Published on January 21st, 2019 | by Saurabh0
India Cuts Implementation Timelines For Solar Power Projects
January 21st, 2019 by Saurabh
Concerned over the lackluster pace of capacity addition in the solar power sector, the Indian government has made amendments to the auction and project implementation timelines. The recent amendments to the policies would result in much quicker implementation of large-scale solar power projects giving hope to the government that the 2022 target of 100 gigawatts solar power capacity will be realized.
According to a notification issued by the Ministry of Power, the number of days designated for completion of various steps involved in the tendering and auction process of large-scale solar power projects have been reduced by eight to ten days. Earlier, a project would have to be awarded to project developers within 120 days after issuance of the tender document, this timeline has been reduced to 110 days. Similarly, a power purchase agreement would have had to be signed within 150 days after the issuance of the tender documents, this has been reduced to 140 days.
As per previous regulations, developers had 12 months to achieve financial closure. The government has now reduced this time period to nine months for projects located within solar parks, whereas projects to implemented outside solar parks will continue to have the same time period to achieve financial closure.
To commission the projects, developers earlier had a period of 21 months, and 24 months, if the project is more than 250 megawatts capacity and located outside a solar park. In the amended regulations, reference to the project capacity has been removed. Developers setting up projects within a solar park shall now have 15 months to fully implement their projects, while for other projects developers have been given a timeline of 18 months.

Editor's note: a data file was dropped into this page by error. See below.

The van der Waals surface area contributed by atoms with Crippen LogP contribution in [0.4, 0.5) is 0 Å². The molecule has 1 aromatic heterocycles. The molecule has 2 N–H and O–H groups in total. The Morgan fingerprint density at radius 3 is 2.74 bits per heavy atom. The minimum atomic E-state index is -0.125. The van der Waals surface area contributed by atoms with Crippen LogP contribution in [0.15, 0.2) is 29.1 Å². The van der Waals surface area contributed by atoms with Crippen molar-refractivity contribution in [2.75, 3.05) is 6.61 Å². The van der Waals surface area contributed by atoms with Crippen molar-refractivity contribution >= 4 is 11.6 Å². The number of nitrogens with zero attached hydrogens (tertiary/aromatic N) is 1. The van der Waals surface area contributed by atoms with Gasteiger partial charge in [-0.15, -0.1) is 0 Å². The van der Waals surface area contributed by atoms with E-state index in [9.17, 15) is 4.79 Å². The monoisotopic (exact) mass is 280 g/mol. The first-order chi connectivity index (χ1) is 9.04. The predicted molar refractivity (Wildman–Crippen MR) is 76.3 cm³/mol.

The government has been forced to issue this notification, and modify the implementation schedule right from the issuance of tenders to final commissioning of projects due to the recent delays, cancellation, and annulment of tenders and schemes.
The Solar Energy Corporation of India (SECI) had to annul 2.4 of 3 gigawatts capacity awarded through an auction last year. The Minister of New and Renewable Energy announced cancellation of a scheme where 12 gigawatts capacity was to be auctioned for power supply bundled with power generated from coal-based power plants. Several other tenders, including one linked to development of solar manufacturing facilities, have been delayed and reduced in size.
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